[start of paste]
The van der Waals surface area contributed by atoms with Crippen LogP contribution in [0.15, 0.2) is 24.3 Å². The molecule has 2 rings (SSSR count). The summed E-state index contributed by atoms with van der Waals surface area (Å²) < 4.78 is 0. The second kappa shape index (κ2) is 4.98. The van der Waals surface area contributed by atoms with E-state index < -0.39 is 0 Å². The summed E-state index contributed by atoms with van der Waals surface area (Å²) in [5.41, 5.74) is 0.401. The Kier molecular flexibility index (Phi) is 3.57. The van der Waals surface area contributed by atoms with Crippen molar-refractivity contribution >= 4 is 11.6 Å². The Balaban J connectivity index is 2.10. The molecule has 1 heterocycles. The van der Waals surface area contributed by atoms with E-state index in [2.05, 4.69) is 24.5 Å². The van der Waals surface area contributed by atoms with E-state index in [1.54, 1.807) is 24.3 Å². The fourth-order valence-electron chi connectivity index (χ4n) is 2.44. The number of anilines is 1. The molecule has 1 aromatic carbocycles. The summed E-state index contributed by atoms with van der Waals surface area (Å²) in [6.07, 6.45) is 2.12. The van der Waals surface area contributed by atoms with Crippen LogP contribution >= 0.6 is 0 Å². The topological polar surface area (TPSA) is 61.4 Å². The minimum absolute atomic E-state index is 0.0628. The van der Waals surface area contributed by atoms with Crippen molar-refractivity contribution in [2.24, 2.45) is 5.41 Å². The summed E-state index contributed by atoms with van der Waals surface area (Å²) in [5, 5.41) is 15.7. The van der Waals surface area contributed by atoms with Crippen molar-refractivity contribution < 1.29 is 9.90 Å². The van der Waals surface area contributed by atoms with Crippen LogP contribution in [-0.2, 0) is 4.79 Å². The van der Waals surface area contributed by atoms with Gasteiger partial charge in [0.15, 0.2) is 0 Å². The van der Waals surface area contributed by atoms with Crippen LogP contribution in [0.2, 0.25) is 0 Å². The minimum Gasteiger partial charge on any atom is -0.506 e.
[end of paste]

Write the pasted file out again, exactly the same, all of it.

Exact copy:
The van der Waals surface area contributed by atoms with Crippen LogP contribution in [0.15, 0.2) is 24.3 Å². The molecule has 2 rings (SSSR count). The summed E-state index contributed by atoms with van der Waals surface area (Å²) < 4.78 is 0. The second kappa shape index (κ2) is 4.98. The van der Waals surface area contributed by atoms with E-state index < -0.39 is 0 Å². The summed E-state index contributed by atoms with van der Waals surface area (Å²) in [5.41, 5.74) is 0.401. The Kier molecular flexibility index (Phi) is 3.57. The van der Waals surface area contributed by atoms with Crippen molar-refractivity contribution >= 4 is 11.6 Å². The Balaban J connectivity index is 2.10. The molecule has 1 heterocycles. The van der Waals surface area contributed by atoms with E-state index in [2.05, 4.69) is 24.5 Å². The van der Waals surface area contributed by atoms with E-state index in [1.54, 1.807) is 24.3 Å². The fourth-order valence-electron chi connectivity index (χ4n) is 2.44. The number of anilines is 1. The molecule has 1 aromatic carbocycles. The summed E-state index contributed by atoms with van der Waals surface area (Å²) in [6.07, 6.45) is 2.12. The van der Waals surface area contributed by atoms with Crippen LogP contribution >= 0.6 is 0 Å². The topological polar surface area (TPSA) is 61.4 Å². The minimum absolute atomic E-state index is 0.0628. The van der Waals surface area contributed by atoms with Crippen molar-refractivity contribution in [2.24, 2.45) is 5.41 Å². The summed E-state index contributed by atoms with van der Waals surface area (Å²) in [5, 5.41) is 15.7. The van der Waals surface area contributed by atoms with Crippen molar-refractivity contribution < 1.29 is 9.90 Å². The van der Waals surface area contributed by atoms with Crippen LogP contribution in [-0.2, 0) is 4.79 Å². The van der Waals surface area contributed by atoms with Gasteiger partial charge in [0.15, 0.2) is 0 Å². The van der Waals surface area contributed by atoms with Crippen LogP contribution in [0.2, 0.25) is 0 Å². The minimum Gasteiger partial charge on any atom is -0.506 e.